Pastor, Church & Law

Court Decisions Rejecting Negligent Supervision Claims

§ 10.10.02

Key point 10-10.02. Many courts have ruled that the First Amendment prevents churches from being legally responsible on the basis of negligent supervision for the sexual misconduct of ministers.

This section reviews court decisions in which a church or other religious organization was found not liable on the basis of negligent supervision for a minister’s sexual contact with an adult. Many courts have concluded that the First Amendment’s “nonestablishment of religion” and “free exercise of religion” clauses prevent the civil courts from resolving negligent supervision claims involving clergy misconduct. To illustrate, the United States Supreme Court observed in a landmark case more than a century ago: “It would therefore also be inappropriate and unconstitutional for this court to determine after the fact that the ecclesiastical authorities negligently supervised or retained the defendant Bishop. Any award of damages would have a chilling effect leading indirectly to state control over the future conduct of affairs of a religious denomination, a result violative of the text and history of the establishment clause.”128 Watson v. Jones, 80 U.S. 679 (1871).

Some courts have noted the inherent difficulty of supervising ministers in the performance of their duties, and in particular their counseling activities. As one court observed:

By the nature of the position, a clergyperson has considerable freedom in religious and administrative leadership in a church. The clergy also require privacy and confidentiality in order to protect the privacy of parishioners. There was no evidence that the supervision provided by [the church] differed from the supervision a reasonable church would provide. Nor was there any evidence of further reasonable supervision that could have prevented [the pastor] from abusing [the victim]. There was not enough evidence from which a reasonable jury could conclude that [the church] negligently supervised [the pastor].129 M.L. v. Magnuson, 531 N.W.2d 831 (Minn. App. 1995).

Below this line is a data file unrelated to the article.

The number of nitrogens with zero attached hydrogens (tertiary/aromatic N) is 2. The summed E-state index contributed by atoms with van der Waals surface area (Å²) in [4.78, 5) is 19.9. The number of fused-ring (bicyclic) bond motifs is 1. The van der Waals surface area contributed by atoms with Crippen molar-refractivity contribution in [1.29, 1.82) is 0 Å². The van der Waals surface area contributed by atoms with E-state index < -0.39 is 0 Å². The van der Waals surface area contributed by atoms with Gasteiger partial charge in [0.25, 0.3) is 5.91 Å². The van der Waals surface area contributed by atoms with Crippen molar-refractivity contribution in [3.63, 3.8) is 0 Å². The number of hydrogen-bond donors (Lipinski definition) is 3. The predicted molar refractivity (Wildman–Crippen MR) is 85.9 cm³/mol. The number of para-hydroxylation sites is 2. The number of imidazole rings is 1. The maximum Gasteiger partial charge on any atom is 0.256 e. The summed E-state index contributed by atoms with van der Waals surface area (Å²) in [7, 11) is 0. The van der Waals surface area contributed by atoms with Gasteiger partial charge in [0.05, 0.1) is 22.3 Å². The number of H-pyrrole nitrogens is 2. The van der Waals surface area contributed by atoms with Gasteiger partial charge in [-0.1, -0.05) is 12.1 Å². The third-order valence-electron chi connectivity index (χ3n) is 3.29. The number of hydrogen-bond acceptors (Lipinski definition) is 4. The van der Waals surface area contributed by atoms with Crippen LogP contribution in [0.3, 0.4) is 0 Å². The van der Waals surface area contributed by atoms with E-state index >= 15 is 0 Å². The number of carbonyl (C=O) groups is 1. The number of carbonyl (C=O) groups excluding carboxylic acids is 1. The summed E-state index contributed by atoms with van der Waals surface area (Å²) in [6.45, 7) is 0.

Tip. A number of courts, in addressing the question of whether clergy are employees or self-employed for federal income tax reporting purposes, have observed that churches generally exercise relatively little supervision or control over clergy.130 See, e.g., Weber v. Commissioner, 60 F.3d 1104 (4th Cir. 1995).Such cases can be used by churches in defending against negligent supervision claims involving clergy misconduct.

Case Studies

  • A federal appeals court ruled that a religious order was not responsible for the alleged seduction of a female parishioner by a Catholic priest.131 Doe v. Cunningham, 30 F.3d 879 (7th Cir. 1994).The woman sued the religious order claiming that it was responsible for her injuries on the basis of several grounds, including negligent supervision. The court concluded that the order was not responsible for the priest’s misconduct on the basis of negligent supervision, since it had no duty to supervise him. While it was true that the order had received a complaint about the priest’s behavior with another woman some eight years before, the priest performed his duties under the direction and control of the archbishop and was accountable to the archbishop. Accordingly, the order had no duty to supervise the priest’s actions.
  • The Colorado Supreme Court ruled that a diocese was not responsible for a priest’s sexual contacts with a woman during counseling.132 Destefano v. Grabian, 763 P.2d 275 (Colo. 1988).The woman sued the diocese on the basis of a number of grounds, including negligent supervision. Specifically, she alleged that the diocese had knowledge of previous indiscretions by the same priest, which had the effect of imposing upon the diocese a duty to supervise him. The court observed that a religious organization may be liable for negligent supervision if it has reason to know that a minister is likely to harm others. Liability results “because the employer antecedently had reason to believe that an undue risk of harm would exist because of the employment.” The court concluded that “a person who knows or should have known that an employee’s conduct would subject third parties to an unreasonable risk of harm may be directly liable to third parties for harm proximately caused by his conduct.”